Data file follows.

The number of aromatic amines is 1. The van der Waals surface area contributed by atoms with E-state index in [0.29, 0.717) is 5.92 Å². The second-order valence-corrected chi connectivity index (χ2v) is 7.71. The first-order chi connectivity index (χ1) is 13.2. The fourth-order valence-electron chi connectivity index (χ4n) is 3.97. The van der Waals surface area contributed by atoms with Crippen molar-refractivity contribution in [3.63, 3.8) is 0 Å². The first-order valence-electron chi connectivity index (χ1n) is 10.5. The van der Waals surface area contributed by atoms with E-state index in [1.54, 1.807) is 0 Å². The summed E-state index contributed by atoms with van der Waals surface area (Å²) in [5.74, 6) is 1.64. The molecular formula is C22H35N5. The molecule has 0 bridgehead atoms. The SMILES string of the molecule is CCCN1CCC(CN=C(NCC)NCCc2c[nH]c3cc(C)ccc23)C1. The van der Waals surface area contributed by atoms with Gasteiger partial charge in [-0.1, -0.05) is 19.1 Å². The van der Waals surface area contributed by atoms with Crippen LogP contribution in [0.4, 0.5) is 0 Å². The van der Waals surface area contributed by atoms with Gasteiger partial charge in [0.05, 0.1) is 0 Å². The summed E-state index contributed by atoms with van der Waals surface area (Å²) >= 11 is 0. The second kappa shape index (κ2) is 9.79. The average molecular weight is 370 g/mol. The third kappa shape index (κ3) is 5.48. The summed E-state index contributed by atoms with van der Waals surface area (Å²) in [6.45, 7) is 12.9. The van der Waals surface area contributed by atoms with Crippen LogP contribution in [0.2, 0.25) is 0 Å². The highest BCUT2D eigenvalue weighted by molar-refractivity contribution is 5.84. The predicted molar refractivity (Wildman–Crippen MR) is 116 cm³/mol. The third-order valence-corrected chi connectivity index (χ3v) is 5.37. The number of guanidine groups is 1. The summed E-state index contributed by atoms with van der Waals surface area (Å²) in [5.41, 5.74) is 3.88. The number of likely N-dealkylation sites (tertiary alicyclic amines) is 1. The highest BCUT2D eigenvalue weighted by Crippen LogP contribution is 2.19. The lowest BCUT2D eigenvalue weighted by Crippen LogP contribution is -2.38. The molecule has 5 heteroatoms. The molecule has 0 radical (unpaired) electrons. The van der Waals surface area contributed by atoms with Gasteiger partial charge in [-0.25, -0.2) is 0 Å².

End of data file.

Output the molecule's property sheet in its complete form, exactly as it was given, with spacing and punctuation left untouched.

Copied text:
The number of aromatic amines is 1. The van der Waals surface area contributed by atoms with E-state index in [0.29, 0.717) is 5.92 Å². The second-order valence-corrected chi connectivity index (χ2v) is 7.71. The first-order chi connectivity index (χ1) is 13.2. The fourth-order valence-electron chi connectivity index (χ4n) is 3.97. The van der Waals surface area contributed by atoms with Crippen molar-refractivity contribution in [3.63, 3.8) is 0 Å². The first-order valence-electron chi connectivity index (χ1n) is 10.5. The van der Waals surface area contributed by atoms with E-state index in [1.54, 1.807) is 0 Å². The summed E-state index contributed by atoms with van der Waals surface area (Å²) in [5.74, 6) is 1.64. The molecular formula is C22H35N5. The molecule has 0 bridgehead atoms. The SMILES string of the molecule is CCCN1CCC(CN=C(NCC)NCCc2c[nH]c3cc(C)ccc23)C1. The van der Waals surface area contributed by atoms with Gasteiger partial charge in [-0.1, -0.05) is 19.1 Å². The van der Waals surface area contributed by atoms with Crippen LogP contribution in [0.4, 0.5) is 0 Å². The van der Waals surface area contributed by atoms with Gasteiger partial charge in [0.05, 0.1) is 0 Å². The summed E-state index contributed by atoms with van der Waals surface area (Å²) >= 11 is 0. The second kappa shape index (κ2) is 9.79. The average molecular weight is 370 g/mol. The third kappa shape index (κ3) is 5.48. The summed E-state index contributed by atoms with van der Waals surface area (Å²) in [6.45, 7) is 12.9. The van der Waals surface area contributed by atoms with Crippen LogP contribution in [0.2, 0.25) is 0 Å². The highest BCUT2D eigenvalue weighted by molar-refractivity contribution is 5.84. The predicted molar refractivity (Wildman–Crippen MR) is 116 cm³/mol. The third-order valence-corrected chi connectivity index (χ3v) is 5.37. The number of guanidine groups is 1. The summed E-state index contributed by atoms with van der Waals surface area (Å²) in [5.41, 5.74) is 3.88. The number of likely N-dealkylation sites (tertiary alicyclic amines) is 1. The highest BCUT2D eigenvalue weighted by Crippen LogP contribution is 2.19. The lowest BCUT2D eigenvalue weighted by Crippen LogP contribution is -2.38. The molecule has 5 heteroatoms. The molecule has 0 radical (unpaired) electrons. The van der Waals surface area contributed by atoms with Gasteiger partial charge in [-0.25, -0.2) is 0 Å².